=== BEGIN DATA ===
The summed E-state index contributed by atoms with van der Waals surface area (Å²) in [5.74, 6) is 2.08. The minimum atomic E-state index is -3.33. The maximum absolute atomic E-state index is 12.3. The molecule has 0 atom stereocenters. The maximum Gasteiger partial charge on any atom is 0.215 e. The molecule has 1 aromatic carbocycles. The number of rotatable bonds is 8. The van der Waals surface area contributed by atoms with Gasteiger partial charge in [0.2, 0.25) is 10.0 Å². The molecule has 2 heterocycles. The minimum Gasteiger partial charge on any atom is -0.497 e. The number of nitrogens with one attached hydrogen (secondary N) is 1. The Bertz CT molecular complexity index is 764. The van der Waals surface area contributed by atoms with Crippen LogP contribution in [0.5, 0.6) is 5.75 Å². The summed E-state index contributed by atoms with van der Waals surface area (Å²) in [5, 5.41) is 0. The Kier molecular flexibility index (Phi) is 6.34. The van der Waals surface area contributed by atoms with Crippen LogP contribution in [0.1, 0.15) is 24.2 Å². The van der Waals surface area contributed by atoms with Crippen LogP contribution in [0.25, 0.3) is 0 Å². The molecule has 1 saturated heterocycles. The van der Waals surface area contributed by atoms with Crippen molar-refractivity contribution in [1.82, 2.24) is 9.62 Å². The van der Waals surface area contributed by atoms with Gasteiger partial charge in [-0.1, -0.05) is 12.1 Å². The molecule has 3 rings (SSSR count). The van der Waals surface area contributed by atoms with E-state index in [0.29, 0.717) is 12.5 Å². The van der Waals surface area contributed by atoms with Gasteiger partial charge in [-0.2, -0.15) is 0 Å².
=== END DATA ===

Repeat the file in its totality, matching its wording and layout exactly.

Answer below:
The summed E-state index contributed by atoms with van der Waals surface area (Å²) in [5.74, 6) is 2.08. The minimum atomic E-state index is -3.33. The maximum absolute atomic E-state index is 12.3. The molecule has 0 atom stereocenters. The maximum Gasteiger partial charge on any atom is 0.215 e. The molecule has 1 aromatic carbocycles. The number of rotatable bonds is 8. The van der Waals surface area contributed by atoms with Gasteiger partial charge in [0.2, 0.25) is 10.0 Å². The molecule has 2 heterocycles. The minimum Gasteiger partial charge on any atom is -0.497 e. The number of nitrogens with one attached hydrogen (secondary N) is 1. The Bertz CT molecular complexity index is 764. The van der Waals surface area contributed by atoms with Crippen LogP contribution in [0.5, 0.6) is 5.75 Å². The summed E-state index contributed by atoms with van der Waals surface area (Å²) in [5, 5.41) is 0. The Kier molecular flexibility index (Phi) is 6.34. The van der Waals surface area contributed by atoms with Crippen LogP contribution in [0.1, 0.15) is 24.2 Å². The van der Waals surface area contributed by atoms with Crippen LogP contribution in [0.25, 0.3) is 0 Å². The molecule has 1 saturated heterocycles. The van der Waals surface area contributed by atoms with Crippen molar-refractivity contribution in [1.82, 2.24) is 9.62 Å². The van der Waals surface area contributed by atoms with Gasteiger partial charge in [-0.1, -0.05) is 12.1 Å². The molecule has 3 rings (SSSR count). The van der Waals surface area contributed by atoms with E-state index in [0.29, 0.717) is 12.5 Å². The van der Waals surface area contributed by atoms with Gasteiger partial charge in [-0.2, -0.15) is 0 Å².